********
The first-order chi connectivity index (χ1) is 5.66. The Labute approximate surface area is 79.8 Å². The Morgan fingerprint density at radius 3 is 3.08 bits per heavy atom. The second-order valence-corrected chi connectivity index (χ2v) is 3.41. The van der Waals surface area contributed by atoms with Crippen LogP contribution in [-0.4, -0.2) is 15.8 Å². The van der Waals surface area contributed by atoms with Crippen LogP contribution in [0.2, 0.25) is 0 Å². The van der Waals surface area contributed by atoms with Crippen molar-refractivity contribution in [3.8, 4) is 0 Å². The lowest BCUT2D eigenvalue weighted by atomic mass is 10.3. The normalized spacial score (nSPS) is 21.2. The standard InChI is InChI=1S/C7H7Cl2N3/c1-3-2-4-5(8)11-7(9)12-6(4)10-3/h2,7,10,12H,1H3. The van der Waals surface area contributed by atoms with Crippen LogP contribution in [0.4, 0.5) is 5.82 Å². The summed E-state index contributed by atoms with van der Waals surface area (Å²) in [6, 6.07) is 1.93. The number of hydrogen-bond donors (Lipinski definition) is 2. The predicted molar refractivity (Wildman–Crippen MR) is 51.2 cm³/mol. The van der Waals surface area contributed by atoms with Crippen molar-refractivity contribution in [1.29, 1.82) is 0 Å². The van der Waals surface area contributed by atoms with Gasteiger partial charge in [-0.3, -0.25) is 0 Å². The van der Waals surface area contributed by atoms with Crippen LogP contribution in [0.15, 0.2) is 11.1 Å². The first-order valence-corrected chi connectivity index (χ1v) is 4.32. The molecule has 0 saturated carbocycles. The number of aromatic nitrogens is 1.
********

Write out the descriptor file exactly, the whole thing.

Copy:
The first-order chi connectivity index (χ1) is 5.66. The Labute approximate surface area is 79.8 Å². The Morgan fingerprint density at radius 3 is 3.08 bits per heavy atom. The second-order valence-corrected chi connectivity index (χ2v) is 3.41. The van der Waals surface area contributed by atoms with Crippen LogP contribution in [-0.4, -0.2) is 15.8 Å². The van der Waals surface area contributed by atoms with Crippen LogP contribution in [0.2, 0.25) is 0 Å². The van der Waals surface area contributed by atoms with Crippen molar-refractivity contribution in [3.8, 4) is 0 Å². The lowest BCUT2D eigenvalue weighted by atomic mass is 10.3. The normalized spacial score (nSPS) is 21.2. The standard InChI is InChI=1S/C7H7Cl2N3/c1-3-2-4-5(8)11-7(9)12-6(4)10-3/h2,7,10,12H,1H3. The van der Waals surface area contributed by atoms with Crippen LogP contribution in [0.4, 0.5) is 5.82 Å². The summed E-state index contributed by atoms with van der Waals surface area (Å²) in [6, 6.07) is 1.93. The number of hydrogen-bond donors (Lipinski definition) is 2. The predicted molar refractivity (Wildman–Crippen MR) is 51.2 cm³/mol. The van der Waals surface area contributed by atoms with Crippen molar-refractivity contribution in [1.29, 1.82) is 0 Å². The van der Waals surface area contributed by atoms with Gasteiger partial charge in [-0.3, -0.25) is 0 Å². The van der Waals surface area contributed by atoms with Crippen LogP contribution in [0.15, 0.2) is 11.1 Å². The first-order valence-corrected chi connectivity index (χ1v) is 4.32. The molecule has 0 saturated carbocycles. The number of aromatic nitrogens is 1.